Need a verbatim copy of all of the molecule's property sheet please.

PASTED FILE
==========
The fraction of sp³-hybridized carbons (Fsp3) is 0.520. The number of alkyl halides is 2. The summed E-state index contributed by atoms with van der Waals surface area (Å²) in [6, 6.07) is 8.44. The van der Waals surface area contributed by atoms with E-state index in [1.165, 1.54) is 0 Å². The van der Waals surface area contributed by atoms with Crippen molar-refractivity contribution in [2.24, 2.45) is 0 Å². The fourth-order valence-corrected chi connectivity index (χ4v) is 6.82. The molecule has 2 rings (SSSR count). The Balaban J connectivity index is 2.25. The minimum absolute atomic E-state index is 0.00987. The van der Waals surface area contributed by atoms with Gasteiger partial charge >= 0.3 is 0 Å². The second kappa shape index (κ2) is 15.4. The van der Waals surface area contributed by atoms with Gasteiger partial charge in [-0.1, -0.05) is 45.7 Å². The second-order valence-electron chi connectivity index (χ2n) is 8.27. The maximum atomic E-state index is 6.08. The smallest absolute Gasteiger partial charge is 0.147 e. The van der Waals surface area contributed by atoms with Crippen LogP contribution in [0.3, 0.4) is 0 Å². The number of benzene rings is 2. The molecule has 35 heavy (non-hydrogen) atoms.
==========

The fraction of sp³-hybridized carbons (Fsp3) is 0.520. The number of alkyl halides is 2. The summed E-state index contributed by atoms with van der Waals surface area (Å²) in [6, 6.07) is 8.44. The van der Waals surface area contributed by atoms with E-state index in [1.165, 1.54) is 0 Å². The van der Waals surface area contributed by atoms with Crippen molar-refractivity contribution in [2.24, 2.45) is 0 Å². The fourth-order valence-corrected chi connectivity index (χ4v) is 6.82. The molecule has 2 rings (SSSR count). The Balaban J connectivity index is 2.25. The minimum absolute atomic E-state index is 0.00987. The van der Waals surface area contributed by atoms with Gasteiger partial charge >= 0.3 is 0 Å². The second kappa shape index (κ2) is 15.4. The van der Waals surface area contributed by atoms with Gasteiger partial charge in [-0.1, -0.05) is 45.7 Å². The second-order valence-electron chi connectivity index (χ2n) is 8.27. The maximum atomic E-state index is 6.08. The smallest absolute Gasteiger partial charge is 0.147 e. The van der Waals surface area contributed by atoms with Crippen LogP contribution in [0.3, 0.4) is 0 Å². The number of benzene rings is 2. The molecule has 35 heavy (non-hydrogen) atoms.